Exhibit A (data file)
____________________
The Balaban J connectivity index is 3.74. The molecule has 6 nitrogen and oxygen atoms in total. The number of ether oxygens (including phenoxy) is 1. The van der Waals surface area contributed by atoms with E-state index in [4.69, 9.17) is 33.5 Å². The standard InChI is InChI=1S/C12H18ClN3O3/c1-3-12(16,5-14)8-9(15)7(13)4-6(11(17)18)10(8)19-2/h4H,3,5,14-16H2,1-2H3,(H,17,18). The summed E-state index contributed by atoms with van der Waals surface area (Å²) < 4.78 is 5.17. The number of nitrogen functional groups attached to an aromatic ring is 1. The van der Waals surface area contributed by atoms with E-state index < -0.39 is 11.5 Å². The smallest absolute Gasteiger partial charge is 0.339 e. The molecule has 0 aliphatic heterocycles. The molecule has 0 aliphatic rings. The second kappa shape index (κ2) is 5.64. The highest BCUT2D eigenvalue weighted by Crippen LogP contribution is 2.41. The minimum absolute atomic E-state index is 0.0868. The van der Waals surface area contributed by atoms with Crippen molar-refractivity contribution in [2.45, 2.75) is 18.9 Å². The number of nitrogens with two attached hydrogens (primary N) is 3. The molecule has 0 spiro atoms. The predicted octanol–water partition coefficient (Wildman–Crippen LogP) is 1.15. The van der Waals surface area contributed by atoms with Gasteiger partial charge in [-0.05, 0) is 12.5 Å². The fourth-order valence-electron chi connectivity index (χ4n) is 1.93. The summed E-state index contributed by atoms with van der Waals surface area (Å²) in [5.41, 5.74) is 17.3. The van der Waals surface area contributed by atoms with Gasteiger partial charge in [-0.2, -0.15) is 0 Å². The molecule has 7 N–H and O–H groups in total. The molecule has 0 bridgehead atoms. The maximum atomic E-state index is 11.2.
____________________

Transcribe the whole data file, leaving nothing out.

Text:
The Balaban J connectivity index is 3.74. The molecule has 6 nitrogen and oxygen atoms in total. The number of ether oxygens (including phenoxy) is 1. The van der Waals surface area contributed by atoms with E-state index in [4.69, 9.17) is 33.5 Å². The standard InChI is InChI=1S/C12H18ClN3O3/c1-3-12(16,5-14)8-9(15)7(13)4-6(11(17)18)10(8)19-2/h4H,3,5,14-16H2,1-2H3,(H,17,18). The summed E-state index contributed by atoms with van der Waals surface area (Å²) < 4.78 is 5.17. The number of nitrogen functional groups attached to an aromatic ring is 1. The van der Waals surface area contributed by atoms with E-state index < -0.39 is 11.5 Å². The smallest absolute Gasteiger partial charge is 0.339 e. The molecule has 0 aliphatic heterocycles. The molecule has 0 aliphatic rings. The second kappa shape index (κ2) is 5.64. The highest BCUT2D eigenvalue weighted by Crippen LogP contribution is 2.41. The minimum absolute atomic E-state index is 0.0868. The van der Waals surface area contributed by atoms with Crippen molar-refractivity contribution in [2.45, 2.75) is 18.9 Å². The number of nitrogens with two attached hydrogens (primary N) is 3. The molecule has 0 spiro atoms. The predicted octanol–water partition coefficient (Wildman–Crippen LogP) is 1.15. The van der Waals surface area contributed by atoms with Gasteiger partial charge in [-0.05, 0) is 12.5 Å². The fourth-order valence-electron chi connectivity index (χ4n) is 1.93. The summed E-state index contributed by atoms with van der Waals surface area (Å²) in [5.41, 5.74) is 17.3. The van der Waals surface area contributed by atoms with Gasteiger partial charge in [-0.2, -0.15) is 0 Å². The molecule has 7 N–H and O–H groups in total. The molecule has 0 bridgehead atoms. The maximum atomic E-state index is 11.2.